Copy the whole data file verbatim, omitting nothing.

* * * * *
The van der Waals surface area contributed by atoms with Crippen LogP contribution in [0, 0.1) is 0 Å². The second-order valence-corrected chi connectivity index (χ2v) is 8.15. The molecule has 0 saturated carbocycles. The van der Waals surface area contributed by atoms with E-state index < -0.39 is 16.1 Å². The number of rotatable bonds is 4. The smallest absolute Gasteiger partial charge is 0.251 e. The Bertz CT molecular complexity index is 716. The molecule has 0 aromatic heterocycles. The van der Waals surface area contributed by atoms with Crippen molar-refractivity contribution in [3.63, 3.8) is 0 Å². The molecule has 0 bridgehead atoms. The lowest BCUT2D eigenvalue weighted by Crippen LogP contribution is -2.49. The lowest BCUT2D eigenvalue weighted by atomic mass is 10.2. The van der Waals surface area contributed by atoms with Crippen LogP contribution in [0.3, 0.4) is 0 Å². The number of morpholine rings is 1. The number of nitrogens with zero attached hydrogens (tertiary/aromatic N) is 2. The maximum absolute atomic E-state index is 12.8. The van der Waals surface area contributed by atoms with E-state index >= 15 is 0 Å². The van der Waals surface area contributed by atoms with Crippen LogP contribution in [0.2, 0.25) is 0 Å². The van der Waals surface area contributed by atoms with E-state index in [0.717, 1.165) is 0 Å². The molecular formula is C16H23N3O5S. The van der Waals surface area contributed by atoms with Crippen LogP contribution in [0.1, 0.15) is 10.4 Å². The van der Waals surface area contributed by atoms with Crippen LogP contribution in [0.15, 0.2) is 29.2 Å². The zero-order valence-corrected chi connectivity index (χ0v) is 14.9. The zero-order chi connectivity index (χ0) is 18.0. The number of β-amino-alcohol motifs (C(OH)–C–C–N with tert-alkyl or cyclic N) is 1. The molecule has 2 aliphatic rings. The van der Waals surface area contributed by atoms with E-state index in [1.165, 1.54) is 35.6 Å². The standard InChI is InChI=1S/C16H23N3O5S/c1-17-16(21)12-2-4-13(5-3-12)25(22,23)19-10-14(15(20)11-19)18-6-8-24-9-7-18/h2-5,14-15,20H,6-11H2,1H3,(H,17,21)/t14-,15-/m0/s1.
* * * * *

The van der Waals surface area contributed by atoms with Crippen LogP contribution in [0, 0.1) is 0 Å². The second-order valence-corrected chi connectivity index (χ2v) is 8.15. The molecule has 0 saturated carbocycles. The van der Waals surface area contributed by atoms with E-state index < -0.39 is 16.1 Å². The number of rotatable bonds is 4. The smallest absolute Gasteiger partial charge is 0.251 e. The Bertz CT molecular complexity index is 716. The molecule has 0 aromatic heterocycles. The van der Waals surface area contributed by atoms with Crippen molar-refractivity contribution in [3.63, 3.8) is 0 Å². The molecule has 0 bridgehead atoms. The lowest BCUT2D eigenvalue weighted by Crippen LogP contribution is -2.49. The lowest BCUT2D eigenvalue weighted by atomic mass is 10.2. The van der Waals surface area contributed by atoms with Crippen LogP contribution in [0.3, 0.4) is 0 Å². The number of morpholine rings is 1. The number of nitrogens with zero attached hydrogens (tertiary/aromatic N) is 2. The maximum absolute atomic E-state index is 12.8. The van der Waals surface area contributed by atoms with E-state index >= 15 is 0 Å². The van der Waals surface area contributed by atoms with Crippen LogP contribution in [0.2, 0.25) is 0 Å². The van der Waals surface area contributed by atoms with E-state index in [0.717, 1.165) is 0 Å². The molecular formula is C16H23N3O5S. The van der Waals surface area contributed by atoms with Crippen LogP contribution in [0.1, 0.15) is 10.4 Å². The van der Waals surface area contributed by atoms with Crippen LogP contribution in [0.15, 0.2) is 29.2 Å². The zero-order valence-corrected chi connectivity index (χ0v) is 14.9. The zero-order chi connectivity index (χ0) is 18.0. The number of β-amino-alcohol motifs (C(OH)–C–C–N with tert-alkyl or cyclic N) is 1. The molecule has 2 aliphatic rings. The van der Waals surface area contributed by atoms with E-state index in [1.165, 1.54) is 35.6 Å². The standard InChI is InChI=1S/C16H23N3O5S/c1-17-16(21)12-2-4-13(5-3-12)25(22,23)19-10-14(15(20)11-19)18-6-8-24-9-7-18/h2-5,14-15,20H,6-11H2,1H3,(H,17,21)/t14-,15-/m0/s1.